Jerez was unseasonably cold in the morning leading me to opt for Race B Evo - maximum power, a smooth ride-by-wire throttle response, and limited torque in the first three gears, along with a plethora of rider aids set for slicks, along with the Öhlins Smart EC 2.0 semi-active suspension.

On lap one, despite ‘only’ opting for the Race B Evo the Panigale is still shockingly fast. Make that gobsmacking fast. For the first few laps I’m having to recalibrate my brain. I then realise I’ve not seen the new, much larger gear change indicator flash yet. I thought I was revving the Panigale, but it wants more, all the way to 14,500rpm. This is crazy; Jerez has never felt so tiny – and this is with limited torque in the first three gears and a ‘smooth’ throttle.

The recalibrated Stradale loves revs. It feels wrong to brutally rev a pricy, sexy desirable bike so much – but it loves it. The main straight is taken in fifth gear, then it’s back to second or first for turn one. As quick as you can read this sentence, you can back-change without the clutch – even with the revs above 12,000rpm – and there’s no complaints. With a longer first gear, it’s more usable, too, not only giving faster acceleration out of slow turns, but helping to slow the bike into corners. Revised fuelling also ensures first gear isn’t too sharp, especially with limited torque.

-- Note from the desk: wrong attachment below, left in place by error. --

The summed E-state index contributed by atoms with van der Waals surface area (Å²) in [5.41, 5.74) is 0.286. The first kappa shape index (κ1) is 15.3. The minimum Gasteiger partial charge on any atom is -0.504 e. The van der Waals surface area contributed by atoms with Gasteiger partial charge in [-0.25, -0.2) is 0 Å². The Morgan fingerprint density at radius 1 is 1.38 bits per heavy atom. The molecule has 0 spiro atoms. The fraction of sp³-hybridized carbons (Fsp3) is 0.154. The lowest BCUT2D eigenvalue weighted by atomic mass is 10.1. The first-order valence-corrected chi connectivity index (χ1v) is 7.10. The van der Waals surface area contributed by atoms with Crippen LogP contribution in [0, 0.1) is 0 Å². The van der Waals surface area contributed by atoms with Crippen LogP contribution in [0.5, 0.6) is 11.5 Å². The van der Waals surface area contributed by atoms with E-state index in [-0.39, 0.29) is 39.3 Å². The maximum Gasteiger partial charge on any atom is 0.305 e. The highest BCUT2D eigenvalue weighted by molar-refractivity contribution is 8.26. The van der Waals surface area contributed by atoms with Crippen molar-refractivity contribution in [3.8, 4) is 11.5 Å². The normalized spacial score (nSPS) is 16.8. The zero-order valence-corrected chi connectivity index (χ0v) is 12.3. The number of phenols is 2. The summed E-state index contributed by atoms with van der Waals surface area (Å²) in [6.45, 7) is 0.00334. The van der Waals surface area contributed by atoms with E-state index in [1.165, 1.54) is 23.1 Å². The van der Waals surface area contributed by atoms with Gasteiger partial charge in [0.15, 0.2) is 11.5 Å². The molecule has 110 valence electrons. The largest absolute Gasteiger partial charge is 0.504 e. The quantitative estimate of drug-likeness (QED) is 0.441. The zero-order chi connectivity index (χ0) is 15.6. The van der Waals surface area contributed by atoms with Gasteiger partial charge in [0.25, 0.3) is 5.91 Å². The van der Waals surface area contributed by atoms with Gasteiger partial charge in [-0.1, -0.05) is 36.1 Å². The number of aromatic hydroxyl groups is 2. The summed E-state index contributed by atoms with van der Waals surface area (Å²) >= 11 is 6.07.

Upshift are equally impressive: fast and effortless. For session one I opted for the standard shift but flicked over the gear position for a race shift in session two. Tapping on the up-and-down shifter feels as good or better than many pure race set-ups I’ve used.

Once up to speed with the track and slick tyres, I opted for Race A Evo, with rider aid intervention and more aggressive power, plus Full, which only limits the torque a fraction in first gear. In Race A Evo power is a little sharper, but, not a massive step more. The rider aids, although working more in the background, are clearly shown by the new to be working, while the front wheel now lifts out of the last turn, hovering a few inches above the famous Spanish racetrack.

Full power mode allows maximum torque in all gears aside from first, which is only limited a fraction. I was a little intimidated as I left pit lane, but (minimal) lean sensitive rider aids are still at hand, and there is excellent grip from the Pirelli slicks, as well as an excellent chassis and downforce created by new wings. Full is more aggressive, especially in second gear, which in turn makes the V4 harder to ride. I found myself holding on more whilst exiting second gears corners hard on the power – it’s a tough workout but an incredible experience.